Plants for my native garden

Moving this up since I've given it some recent edits.

See also California native plant interest list II.

Just after the first good rain of the season is when thoughts turn to planting many of our native plants. November is when this usually happens, but if we don't have rain then applying water in an amount equal to our normal rainfall can help get the plants established - just be sure to pick cool times to water in order to prevent fungal growth, a death sentence for many of our native plants and one reason they don't often take summer water when mature.

This year I'd like to grow more native plants from seed. Fortunately, The Payne Foundation is putting seed on sale in October at its Fall Festival. Potted plant shoppers should arrive the week before the sale for best selection, but I'd be willing to bet that seed will be easy to find on the sale day.


Fall Festival is the first two Fridays and Saturdays in October. October 3 & 4, members receive a 15% discount on all one-gallon-and-up plants, and a 10% discount on seeds. October 10 & 11, members receive 15% off one-gallon-and-up plants, non- members receive 10% off, and everyone receives 10% off seeds.

Santa Susana tarplant, Tar Weed (Deinandra minthornii formerly Hemizonia minthornii) - needs dry conditions.
Showy Tarweed, Common Madia (madia elegans ssp densifolia) - maybe this is what I want? This is what I have in my previous list of plants, but now I'm not sure. That's the problem with using the common names to remember your plant wants and needs. :(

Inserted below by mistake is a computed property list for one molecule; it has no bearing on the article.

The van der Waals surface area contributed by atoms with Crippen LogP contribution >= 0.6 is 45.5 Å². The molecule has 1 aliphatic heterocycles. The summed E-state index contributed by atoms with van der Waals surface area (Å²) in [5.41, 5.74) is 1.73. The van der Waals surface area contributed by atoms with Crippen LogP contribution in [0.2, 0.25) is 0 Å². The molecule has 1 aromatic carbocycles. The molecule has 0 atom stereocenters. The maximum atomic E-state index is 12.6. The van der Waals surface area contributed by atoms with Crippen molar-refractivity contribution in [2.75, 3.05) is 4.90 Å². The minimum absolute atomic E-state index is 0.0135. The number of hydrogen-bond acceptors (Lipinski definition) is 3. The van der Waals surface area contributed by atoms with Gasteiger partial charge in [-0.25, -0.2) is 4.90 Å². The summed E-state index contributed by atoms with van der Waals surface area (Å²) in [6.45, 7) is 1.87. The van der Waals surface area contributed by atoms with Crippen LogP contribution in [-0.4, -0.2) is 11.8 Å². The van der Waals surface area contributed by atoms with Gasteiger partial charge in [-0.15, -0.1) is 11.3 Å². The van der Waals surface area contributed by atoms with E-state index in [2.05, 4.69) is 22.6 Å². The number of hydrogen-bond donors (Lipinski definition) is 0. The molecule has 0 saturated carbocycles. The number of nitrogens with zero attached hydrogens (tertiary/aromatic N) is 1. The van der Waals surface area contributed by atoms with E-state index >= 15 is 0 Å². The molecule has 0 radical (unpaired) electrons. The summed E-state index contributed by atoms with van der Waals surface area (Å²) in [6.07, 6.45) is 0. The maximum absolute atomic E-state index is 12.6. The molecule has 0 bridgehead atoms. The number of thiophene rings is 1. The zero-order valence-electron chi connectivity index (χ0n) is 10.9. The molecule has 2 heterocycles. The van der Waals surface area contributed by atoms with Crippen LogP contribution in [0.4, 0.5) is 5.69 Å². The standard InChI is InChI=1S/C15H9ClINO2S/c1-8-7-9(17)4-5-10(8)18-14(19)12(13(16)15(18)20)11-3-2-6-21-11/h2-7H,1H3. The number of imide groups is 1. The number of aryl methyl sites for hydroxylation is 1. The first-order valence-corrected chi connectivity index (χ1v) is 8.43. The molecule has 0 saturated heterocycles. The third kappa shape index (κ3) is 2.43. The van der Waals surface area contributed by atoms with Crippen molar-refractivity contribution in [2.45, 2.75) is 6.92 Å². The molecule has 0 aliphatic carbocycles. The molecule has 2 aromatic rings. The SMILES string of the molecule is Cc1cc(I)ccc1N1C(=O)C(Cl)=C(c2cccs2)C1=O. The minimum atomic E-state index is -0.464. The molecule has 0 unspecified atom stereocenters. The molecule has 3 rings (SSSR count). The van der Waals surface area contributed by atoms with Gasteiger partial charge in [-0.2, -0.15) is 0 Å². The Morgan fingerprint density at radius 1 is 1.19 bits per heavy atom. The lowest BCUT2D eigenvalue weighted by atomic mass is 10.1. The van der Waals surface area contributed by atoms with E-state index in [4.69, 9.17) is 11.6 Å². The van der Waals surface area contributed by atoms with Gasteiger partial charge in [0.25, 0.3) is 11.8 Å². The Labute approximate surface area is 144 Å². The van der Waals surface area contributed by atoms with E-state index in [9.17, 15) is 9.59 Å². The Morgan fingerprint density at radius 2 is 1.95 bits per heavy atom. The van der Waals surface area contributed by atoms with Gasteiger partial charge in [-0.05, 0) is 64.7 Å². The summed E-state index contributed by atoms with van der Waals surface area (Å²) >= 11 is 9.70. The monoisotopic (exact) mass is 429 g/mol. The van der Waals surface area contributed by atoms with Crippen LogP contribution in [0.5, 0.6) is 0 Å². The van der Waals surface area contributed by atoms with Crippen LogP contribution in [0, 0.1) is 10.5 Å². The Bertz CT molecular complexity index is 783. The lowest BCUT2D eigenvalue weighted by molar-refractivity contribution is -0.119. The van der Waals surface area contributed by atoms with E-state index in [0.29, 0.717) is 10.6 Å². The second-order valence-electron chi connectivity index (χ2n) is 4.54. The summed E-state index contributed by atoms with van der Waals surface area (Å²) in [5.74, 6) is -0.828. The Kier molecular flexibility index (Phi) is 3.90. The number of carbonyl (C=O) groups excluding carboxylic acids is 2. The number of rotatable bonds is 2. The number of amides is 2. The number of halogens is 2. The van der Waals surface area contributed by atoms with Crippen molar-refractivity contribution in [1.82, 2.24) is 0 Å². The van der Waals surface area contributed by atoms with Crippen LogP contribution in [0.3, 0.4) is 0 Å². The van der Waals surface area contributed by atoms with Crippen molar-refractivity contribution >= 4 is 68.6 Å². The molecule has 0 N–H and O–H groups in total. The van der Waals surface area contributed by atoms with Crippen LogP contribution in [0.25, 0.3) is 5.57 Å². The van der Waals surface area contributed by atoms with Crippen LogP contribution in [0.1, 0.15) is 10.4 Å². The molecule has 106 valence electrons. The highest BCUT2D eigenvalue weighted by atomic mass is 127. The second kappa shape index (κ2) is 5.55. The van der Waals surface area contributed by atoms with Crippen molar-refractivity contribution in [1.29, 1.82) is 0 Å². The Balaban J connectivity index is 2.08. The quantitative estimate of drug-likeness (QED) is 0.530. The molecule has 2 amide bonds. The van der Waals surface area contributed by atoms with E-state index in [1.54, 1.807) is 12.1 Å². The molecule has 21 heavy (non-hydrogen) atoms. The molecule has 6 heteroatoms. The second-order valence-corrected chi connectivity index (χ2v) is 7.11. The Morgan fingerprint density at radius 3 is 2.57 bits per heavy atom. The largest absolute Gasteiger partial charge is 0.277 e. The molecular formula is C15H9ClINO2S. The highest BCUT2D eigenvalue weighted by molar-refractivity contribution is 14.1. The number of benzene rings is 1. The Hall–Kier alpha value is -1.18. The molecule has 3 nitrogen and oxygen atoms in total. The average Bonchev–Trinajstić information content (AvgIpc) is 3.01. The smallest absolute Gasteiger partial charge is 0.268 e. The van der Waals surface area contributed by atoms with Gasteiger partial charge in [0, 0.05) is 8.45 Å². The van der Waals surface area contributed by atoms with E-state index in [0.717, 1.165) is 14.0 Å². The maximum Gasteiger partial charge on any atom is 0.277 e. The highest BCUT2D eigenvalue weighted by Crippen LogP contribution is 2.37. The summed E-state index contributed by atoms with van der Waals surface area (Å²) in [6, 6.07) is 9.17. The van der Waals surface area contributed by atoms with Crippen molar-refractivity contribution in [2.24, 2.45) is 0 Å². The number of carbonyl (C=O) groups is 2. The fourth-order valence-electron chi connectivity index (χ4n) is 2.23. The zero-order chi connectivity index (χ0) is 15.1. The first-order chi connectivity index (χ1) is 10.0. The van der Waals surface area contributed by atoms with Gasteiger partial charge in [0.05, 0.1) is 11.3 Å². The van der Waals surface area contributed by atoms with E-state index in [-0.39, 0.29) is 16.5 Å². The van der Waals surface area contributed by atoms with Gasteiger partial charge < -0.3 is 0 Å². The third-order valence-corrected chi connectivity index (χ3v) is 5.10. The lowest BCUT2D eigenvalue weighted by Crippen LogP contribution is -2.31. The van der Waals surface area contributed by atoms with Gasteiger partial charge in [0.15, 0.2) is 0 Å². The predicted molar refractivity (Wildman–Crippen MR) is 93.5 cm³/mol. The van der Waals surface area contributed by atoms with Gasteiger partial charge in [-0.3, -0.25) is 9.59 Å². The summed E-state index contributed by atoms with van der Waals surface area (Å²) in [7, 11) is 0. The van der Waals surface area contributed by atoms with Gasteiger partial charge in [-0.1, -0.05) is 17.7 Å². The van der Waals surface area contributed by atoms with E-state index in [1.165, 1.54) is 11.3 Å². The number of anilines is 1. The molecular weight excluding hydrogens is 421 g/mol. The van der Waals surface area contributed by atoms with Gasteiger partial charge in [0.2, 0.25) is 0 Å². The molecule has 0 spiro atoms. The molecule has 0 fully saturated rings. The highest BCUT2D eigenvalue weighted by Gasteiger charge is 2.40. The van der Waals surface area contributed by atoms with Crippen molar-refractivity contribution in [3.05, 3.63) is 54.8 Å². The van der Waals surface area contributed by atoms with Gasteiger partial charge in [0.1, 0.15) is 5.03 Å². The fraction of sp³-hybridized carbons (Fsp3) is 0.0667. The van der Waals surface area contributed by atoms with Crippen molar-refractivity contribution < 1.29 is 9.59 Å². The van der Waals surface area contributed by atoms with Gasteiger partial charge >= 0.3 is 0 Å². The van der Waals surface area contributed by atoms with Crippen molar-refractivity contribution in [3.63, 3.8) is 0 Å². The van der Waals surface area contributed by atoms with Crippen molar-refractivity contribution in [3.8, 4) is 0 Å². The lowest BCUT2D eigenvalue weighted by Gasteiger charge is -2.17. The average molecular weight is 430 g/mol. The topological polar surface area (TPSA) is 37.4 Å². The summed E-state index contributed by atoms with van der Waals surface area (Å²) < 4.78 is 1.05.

California Bush Sunflower (Encelia californica)
others from the aster family TBD such as
Hairy Golden Aster or Telegraph Weed (Heterotheca sessiliflora)
California beach aster (Lessingia filaginifolia) - Maybe for my brother's house?

Ornate Owl’s Clover (Castilleja exserta) - found naturally on the prairie in what used to be the area of my house.

Loco Weed, Angel’s trumpet, Devil’s weed (Datura wrightii)

Poppies, but I want the coastal form this time. Maybe I can get some from the Madrona folks.

Coastal Tidy Tips (Layia platyglossa) were a hit in my One Pot At A Time project last year. I'll need to plant the seeds I harvested.

Whisker brush linanthus (Leptosiphon (new name) Linanthus (old name) ciliatus). This looks like a Dr. Seuss flower. Initially white flowers turning pink (after pollination?) I ought to have seeds from last year's One Pot project. I have called this a phlox earlier in the blog, but CalFlora doesn't support that common name. Yet another pitfall ni the common names.

Miner's Lettuce (Claytonia perfoliata) - If at first you don't succeed, try try again. I've wanted to grow this and let it naturalize in my yard for at least a year.